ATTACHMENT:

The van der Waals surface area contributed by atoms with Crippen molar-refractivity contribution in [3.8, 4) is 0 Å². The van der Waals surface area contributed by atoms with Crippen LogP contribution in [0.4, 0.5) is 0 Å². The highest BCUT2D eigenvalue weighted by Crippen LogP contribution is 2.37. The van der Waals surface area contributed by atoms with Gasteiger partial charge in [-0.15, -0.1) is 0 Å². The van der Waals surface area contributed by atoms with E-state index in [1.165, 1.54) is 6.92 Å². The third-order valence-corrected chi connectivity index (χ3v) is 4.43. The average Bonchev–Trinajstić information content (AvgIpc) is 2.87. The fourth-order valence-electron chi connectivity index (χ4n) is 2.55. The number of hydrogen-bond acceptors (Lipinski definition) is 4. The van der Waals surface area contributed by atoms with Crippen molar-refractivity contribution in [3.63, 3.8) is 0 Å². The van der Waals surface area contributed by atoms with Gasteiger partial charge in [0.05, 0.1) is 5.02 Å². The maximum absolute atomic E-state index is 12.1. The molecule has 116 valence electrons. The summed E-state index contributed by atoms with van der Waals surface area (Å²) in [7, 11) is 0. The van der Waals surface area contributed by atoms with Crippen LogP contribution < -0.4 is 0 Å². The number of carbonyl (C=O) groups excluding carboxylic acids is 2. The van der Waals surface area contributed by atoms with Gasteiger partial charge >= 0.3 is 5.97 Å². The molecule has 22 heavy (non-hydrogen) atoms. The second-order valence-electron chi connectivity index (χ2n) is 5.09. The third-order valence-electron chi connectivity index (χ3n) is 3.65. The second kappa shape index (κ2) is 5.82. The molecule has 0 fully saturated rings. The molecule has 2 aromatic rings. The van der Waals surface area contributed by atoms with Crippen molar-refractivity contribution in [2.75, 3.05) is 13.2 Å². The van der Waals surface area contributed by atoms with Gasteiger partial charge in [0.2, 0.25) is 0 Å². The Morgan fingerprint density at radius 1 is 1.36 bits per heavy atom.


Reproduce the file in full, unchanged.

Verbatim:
The van der Waals surface area contributed by atoms with Crippen molar-refractivity contribution in [3.8, 4) is 0 Å². The van der Waals surface area contributed by atoms with Crippen LogP contribution in [0.4, 0.5) is 0 Å². The highest BCUT2D eigenvalue weighted by Crippen LogP contribution is 2.37. The van der Waals surface area contributed by atoms with Gasteiger partial charge in [-0.15, -0.1) is 0 Å². The van der Waals surface area contributed by atoms with E-state index in [1.165, 1.54) is 6.92 Å². The third-order valence-corrected chi connectivity index (χ3v) is 4.43. The average Bonchev–Trinajstić information content (AvgIpc) is 2.87. The fourth-order valence-electron chi connectivity index (χ4n) is 2.55. The number of hydrogen-bond acceptors (Lipinski definition) is 4. The van der Waals surface area contributed by atoms with Crippen molar-refractivity contribution in [3.63, 3.8) is 0 Å². The van der Waals surface area contributed by atoms with Gasteiger partial charge in [0.05, 0.1) is 5.02 Å². The maximum absolute atomic E-state index is 12.1. The molecule has 116 valence electrons. The summed E-state index contributed by atoms with van der Waals surface area (Å²) in [7, 11) is 0. The van der Waals surface area contributed by atoms with Crippen LogP contribution < -0.4 is 0 Å². The number of carbonyl (C=O) groups excluding carboxylic acids is 2. The van der Waals surface area contributed by atoms with Gasteiger partial charge >= 0.3 is 5.97 Å². The molecule has 22 heavy (non-hydrogen) atoms. The second-order valence-electron chi connectivity index (χ2n) is 5.09. The third-order valence-electron chi connectivity index (χ3n) is 3.65. The second kappa shape index (κ2) is 5.82. The molecule has 0 fully saturated rings. The molecule has 2 aromatic rings. The van der Waals surface area contributed by atoms with Crippen molar-refractivity contribution in [2.75, 3.05) is 13.2 Å². The van der Waals surface area contributed by atoms with Gasteiger partial charge in [0.2, 0.25) is 0 Å². The Morgan fingerprint density at radius 1 is 1.36 bits per heavy atom.